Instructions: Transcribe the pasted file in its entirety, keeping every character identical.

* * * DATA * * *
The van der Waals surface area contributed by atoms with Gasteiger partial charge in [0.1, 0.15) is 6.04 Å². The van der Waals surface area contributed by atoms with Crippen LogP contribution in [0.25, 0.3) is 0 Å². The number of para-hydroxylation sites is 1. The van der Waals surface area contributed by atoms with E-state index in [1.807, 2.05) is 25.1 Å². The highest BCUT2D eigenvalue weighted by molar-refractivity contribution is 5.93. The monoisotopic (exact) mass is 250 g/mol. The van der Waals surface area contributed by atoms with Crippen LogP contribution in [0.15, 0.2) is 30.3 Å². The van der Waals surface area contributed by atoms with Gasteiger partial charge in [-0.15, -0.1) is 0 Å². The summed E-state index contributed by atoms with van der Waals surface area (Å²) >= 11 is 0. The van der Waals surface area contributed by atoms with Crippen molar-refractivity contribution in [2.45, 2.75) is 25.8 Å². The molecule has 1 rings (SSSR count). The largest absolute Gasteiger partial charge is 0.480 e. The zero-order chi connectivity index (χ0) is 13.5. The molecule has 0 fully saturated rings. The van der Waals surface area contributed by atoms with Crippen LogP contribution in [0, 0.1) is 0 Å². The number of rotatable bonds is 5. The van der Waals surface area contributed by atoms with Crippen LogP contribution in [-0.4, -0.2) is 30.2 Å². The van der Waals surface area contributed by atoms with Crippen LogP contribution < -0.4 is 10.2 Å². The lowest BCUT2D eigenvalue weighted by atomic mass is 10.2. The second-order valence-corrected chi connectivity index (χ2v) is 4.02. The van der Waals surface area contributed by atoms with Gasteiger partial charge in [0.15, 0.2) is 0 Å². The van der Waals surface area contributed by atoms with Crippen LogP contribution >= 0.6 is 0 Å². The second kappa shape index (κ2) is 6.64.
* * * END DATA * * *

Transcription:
The van der Waals surface area contributed by atoms with Gasteiger partial charge in [0.1, 0.15) is 6.04 Å². The van der Waals surface area contributed by atoms with Crippen LogP contribution in [0.25, 0.3) is 0 Å². The number of para-hydroxylation sites is 1. The van der Waals surface area contributed by atoms with E-state index in [1.807, 2.05) is 25.1 Å². The highest BCUT2D eigenvalue weighted by molar-refractivity contribution is 5.93. The monoisotopic (exact) mass is 250 g/mol. The van der Waals surface area contributed by atoms with Crippen LogP contribution in [0.15, 0.2) is 30.3 Å². The van der Waals surface area contributed by atoms with Gasteiger partial charge in [-0.15, -0.1) is 0 Å². The summed E-state index contributed by atoms with van der Waals surface area (Å²) >= 11 is 0. The van der Waals surface area contributed by atoms with Crippen molar-refractivity contribution in [2.45, 2.75) is 25.8 Å². The molecule has 1 rings (SSSR count). The largest absolute Gasteiger partial charge is 0.480 e. The zero-order chi connectivity index (χ0) is 13.5. The molecule has 0 fully saturated rings. The van der Waals surface area contributed by atoms with Crippen LogP contribution in [0, 0.1) is 0 Å². The number of rotatable bonds is 5. The van der Waals surface area contributed by atoms with Crippen LogP contribution in [-0.4, -0.2) is 30.2 Å². The van der Waals surface area contributed by atoms with Crippen LogP contribution < -0.4 is 10.2 Å². The lowest BCUT2D eigenvalue weighted by atomic mass is 10.2. The second-order valence-corrected chi connectivity index (χ2v) is 4.02. The van der Waals surface area contributed by atoms with Gasteiger partial charge in [0.15, 0.2) is 0 Å². The van der Waals surface area contributed by atoms with Crippen LogP contribution >= 0.6 is 0 Å². The second kappa shape index (κ2) is 6.64.